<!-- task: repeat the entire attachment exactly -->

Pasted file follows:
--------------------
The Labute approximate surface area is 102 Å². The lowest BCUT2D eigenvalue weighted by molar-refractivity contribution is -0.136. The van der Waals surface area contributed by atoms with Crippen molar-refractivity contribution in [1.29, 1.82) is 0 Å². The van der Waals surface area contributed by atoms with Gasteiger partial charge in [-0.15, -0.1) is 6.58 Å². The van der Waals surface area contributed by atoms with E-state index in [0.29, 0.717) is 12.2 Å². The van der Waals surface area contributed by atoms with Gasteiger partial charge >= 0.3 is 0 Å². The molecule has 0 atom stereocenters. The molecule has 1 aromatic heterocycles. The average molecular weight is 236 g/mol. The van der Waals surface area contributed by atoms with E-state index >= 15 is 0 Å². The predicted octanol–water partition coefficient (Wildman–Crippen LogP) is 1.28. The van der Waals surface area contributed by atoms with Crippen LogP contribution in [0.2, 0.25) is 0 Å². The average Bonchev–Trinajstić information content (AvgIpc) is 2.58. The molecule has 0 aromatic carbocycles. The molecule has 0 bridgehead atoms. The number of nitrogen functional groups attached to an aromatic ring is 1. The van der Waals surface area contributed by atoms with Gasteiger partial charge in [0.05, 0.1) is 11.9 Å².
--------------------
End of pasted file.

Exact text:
The Labute approximate surface area is 102 Å². The lowest BCUT2D eigenvalue weighted by molar-refractivity contribution is -0.136. The van der Waals surface area contributed by atoms with Crippen molar-refractivity contribution in [1.29, 1.82) is 0 Å². The van der Waals surface area contributed by atoms with Gasteiger partial charge in [-0.15, -0.1) is 6.58 Å². The van der Waals surface area contributed by atoms with E-state index in [0.29, 0.717) is 12.2 Å². The van der Waals surface area contributed by atoms with Gasteiger partial charge >= 0.3 is 0 Å². The molecule has 0 atom stereocenters. The molecule has 1 aromatic heterocycles. The average molecular weight is 236 g/mol. The van der Waals surface area contributed by atoms with E-state index >= 15 is 0 Å². The predicted octanol–water partition coefficient (Wildman–Crippen LogP) is 1.28. The van der Waals surface area contributed by atoms with Crippen LogP contribution in [0.2, 0.25) is 0 Å². The average Bonchev–Trinajstić information content (AvgIpc) is 2.58. The molecule has 0 aromatic carbocycles. The molecule has 0 bridgehead atoms. The number of nitrogen functional groups attached to an aromatic ring is 1. The van der Waals surface area contributed by atoms with Gasteiger partial charge in [0.05, 0.1) is 11.9 Å².